Bandettini di Poggio, Monica; Primavera, Alberto; Capello, Elisabetta; Bandini, Fabio; Mazzarello, Giovanni; Viscoli, Claudio; Schenone, Angelo
Neurosyphilis is still a significant medical problem in developing countries and syphilitic ocular manifestations are often not diagnosed due to the lack of typical characteristics. We describe the case of a 59-year-old homosexual man with a 1-month history of decreased vision acuity in his left eye who was diagnosed with neurosyphilis and received treatment with intravenous penicillin G (16 million units in divided daily doses), with great improvement of visual acuity and CSF examination findings. The interest of this case is not only represented by the unusually early ocular involvement, but also by the rapid evolution of the disease into the secondary stage in a man who had had one at-risk homosexual relationship only 3 months before the onset symptoms. We also support the view that the presence of ocular involvement in syphilitic patients is suggestive of involvement of the CNS and should be considered synonymous with neurosyphilis.
Stevens, J C; Morton, D; McElwee, R; Hamit, H F
Preduodenal or precholedochal veins are rare developmental anomalies of considerable surgical importance. Injury to these structures because of failure to recognize them during operations for unrelated diseases may result in thrombosis or hemorrhage. We recently encountered this anomaly twice, once in a newborn infant with duodenal obstruction and once in a 54-year-old woman undergoing cholecystectomy. The preduodenal vein was not the primary cause of obstruction in the infant, but injury to the previously unrecognized percholedochal vein in the woman resulted in a considerable loss of blood. Besides describing and illustrating these two cases, we also discuss the anatomy and the embryology of these structures and briefly review the patterns of 44 previously reported cases that we found.
Mottiera, Daniel M; Cargnel, Elda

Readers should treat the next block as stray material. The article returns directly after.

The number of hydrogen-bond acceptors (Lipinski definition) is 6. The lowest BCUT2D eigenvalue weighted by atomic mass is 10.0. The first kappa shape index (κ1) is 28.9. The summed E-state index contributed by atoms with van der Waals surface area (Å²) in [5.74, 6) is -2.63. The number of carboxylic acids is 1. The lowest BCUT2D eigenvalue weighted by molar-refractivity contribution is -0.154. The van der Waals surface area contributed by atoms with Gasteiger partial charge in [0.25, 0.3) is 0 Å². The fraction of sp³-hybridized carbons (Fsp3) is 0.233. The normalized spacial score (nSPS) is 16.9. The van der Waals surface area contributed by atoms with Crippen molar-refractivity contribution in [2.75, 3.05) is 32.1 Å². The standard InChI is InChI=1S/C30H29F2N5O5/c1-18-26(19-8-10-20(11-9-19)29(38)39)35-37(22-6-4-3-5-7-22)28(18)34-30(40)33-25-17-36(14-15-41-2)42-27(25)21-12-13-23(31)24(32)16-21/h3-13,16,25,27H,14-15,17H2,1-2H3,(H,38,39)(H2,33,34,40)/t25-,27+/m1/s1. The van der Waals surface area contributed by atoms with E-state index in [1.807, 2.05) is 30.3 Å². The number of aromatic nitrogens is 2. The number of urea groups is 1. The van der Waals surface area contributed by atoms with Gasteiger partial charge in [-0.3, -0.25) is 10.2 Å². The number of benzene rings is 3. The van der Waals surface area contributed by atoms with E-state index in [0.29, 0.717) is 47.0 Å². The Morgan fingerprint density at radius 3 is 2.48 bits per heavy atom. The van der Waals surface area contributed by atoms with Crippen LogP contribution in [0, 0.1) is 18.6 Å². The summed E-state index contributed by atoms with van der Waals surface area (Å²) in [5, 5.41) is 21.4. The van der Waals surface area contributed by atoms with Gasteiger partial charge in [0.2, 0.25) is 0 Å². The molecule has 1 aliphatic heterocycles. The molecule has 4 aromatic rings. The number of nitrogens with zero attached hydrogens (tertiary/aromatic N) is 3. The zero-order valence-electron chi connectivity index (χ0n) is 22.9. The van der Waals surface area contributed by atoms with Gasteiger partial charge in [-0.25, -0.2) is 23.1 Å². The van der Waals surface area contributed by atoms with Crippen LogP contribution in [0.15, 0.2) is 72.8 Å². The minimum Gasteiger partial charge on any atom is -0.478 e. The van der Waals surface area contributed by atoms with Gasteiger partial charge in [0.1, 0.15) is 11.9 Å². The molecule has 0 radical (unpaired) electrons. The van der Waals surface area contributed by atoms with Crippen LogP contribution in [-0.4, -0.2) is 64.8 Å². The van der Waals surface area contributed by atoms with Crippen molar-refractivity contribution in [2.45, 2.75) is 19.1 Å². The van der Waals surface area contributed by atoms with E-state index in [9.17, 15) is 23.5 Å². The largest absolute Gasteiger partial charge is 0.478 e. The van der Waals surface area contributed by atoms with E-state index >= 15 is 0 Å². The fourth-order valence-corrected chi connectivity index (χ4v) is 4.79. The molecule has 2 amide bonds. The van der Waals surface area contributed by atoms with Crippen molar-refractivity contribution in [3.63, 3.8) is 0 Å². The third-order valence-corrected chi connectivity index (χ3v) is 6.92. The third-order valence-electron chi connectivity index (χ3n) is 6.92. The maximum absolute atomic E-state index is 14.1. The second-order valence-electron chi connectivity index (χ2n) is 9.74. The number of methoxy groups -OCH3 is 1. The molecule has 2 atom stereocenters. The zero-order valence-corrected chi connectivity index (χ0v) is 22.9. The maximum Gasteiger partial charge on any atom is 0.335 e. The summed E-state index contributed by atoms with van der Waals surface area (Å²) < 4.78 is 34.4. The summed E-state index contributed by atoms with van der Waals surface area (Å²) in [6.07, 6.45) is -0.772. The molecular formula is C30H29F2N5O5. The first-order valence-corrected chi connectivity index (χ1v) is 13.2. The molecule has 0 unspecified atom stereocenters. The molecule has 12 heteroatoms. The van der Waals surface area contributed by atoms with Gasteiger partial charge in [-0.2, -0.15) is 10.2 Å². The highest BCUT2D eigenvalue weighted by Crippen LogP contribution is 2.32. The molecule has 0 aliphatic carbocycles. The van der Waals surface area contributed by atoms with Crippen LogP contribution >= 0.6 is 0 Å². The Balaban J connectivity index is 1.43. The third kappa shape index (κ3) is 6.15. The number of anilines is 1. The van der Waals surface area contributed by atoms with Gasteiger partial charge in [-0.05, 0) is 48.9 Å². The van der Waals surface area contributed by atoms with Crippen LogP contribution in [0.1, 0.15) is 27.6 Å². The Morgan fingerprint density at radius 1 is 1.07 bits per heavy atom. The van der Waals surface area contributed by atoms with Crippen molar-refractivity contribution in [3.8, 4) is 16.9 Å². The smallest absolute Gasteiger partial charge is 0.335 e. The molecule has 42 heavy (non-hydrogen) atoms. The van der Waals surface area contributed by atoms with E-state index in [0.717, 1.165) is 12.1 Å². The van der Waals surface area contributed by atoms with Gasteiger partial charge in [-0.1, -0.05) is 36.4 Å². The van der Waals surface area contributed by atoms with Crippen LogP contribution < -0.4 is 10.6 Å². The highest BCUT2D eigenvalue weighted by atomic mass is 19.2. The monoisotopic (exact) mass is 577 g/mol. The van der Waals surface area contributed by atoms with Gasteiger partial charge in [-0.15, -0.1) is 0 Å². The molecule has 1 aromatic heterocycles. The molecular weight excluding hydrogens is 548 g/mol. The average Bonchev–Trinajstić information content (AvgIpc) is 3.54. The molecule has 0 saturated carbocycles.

Acute lead poisoning is not a common pathology seen in the pediatrician's office. Lead poisoning symptoms can be digestive or neurological, and they can be confused with other pathologies. That is the reason why it should be considered and, in case of doubt, complementary studies to confirm lead poisoning should be requested. This is the case of a nine-year-old child that comes to the office with a strong abdominal pain and vomiting, and after a close physical examination and a detailed anamnesis, a suspicious diagnosis of "acute" lead poisoning is obtained. Therefore, the infant is hospitalized, and after taking a venous sampling to confirm the lead level, a chelation therapy is performed under the toxicology expert's supervision.
Acquired torticollis can be the result of several different pathological mechanisms. It is generally related to trauma, tumors, and inflammatory processes of the cervical muscles, nerves, and vertebral synovia. Although upper respiratory tract and neck inflammation are common causes of acute febrile torticollis in children, diseases with as yet undefined relationships may also result in torticollis. This is the case of spinal arachnoid cyst and pneumonia. PMID:27957374
Mukhopadhyay, Chiranjoy; Dey, Arindam; Bairy, Indira
We report two atypical presentations of melioidosis as mediastinal lymphadenitis and prostatic abscess with Burkholderia pseudomallei, the emerging category 2 organism which led to diagnostic and therapeutic dilemma and thereby, delay in appropriate management. Any similar presentation should always be supported by microbiological opinion without any delay, which can help in instituting proper antibiotics with successful outcome.
Hermida Pérez, J A; Bermejo Hernández, A; Hernández Guerra, J S; Sobenes Gutierrez, R J
The horseshoe kidney is the most common congenital renal fusion anomalies. It occurs in 0.25% of the population, or 1 in every 400 people. It is more frequent in males (ratio 2:1). The most observed complication of horseshoe kidney is stone disease, although there may be others such as, abdominal pain, urinary infections, haematuria, hydronephrosis, trauma and tumours (most commonly associated with hypernephroma and Wilms tumour). We describe a case of a male patient with horseshoe kidney, stone disease and adenocarcinoma of the prostate. One carrier of this condition who suffered a transitional cell carcinoma of the prostate was found in a review of the literature.
Korkmaz, Hakan; Selcuk, Omer Tarik; Tatar, Emel Cadalli; Saylam, Guleser; Ozdek, Ali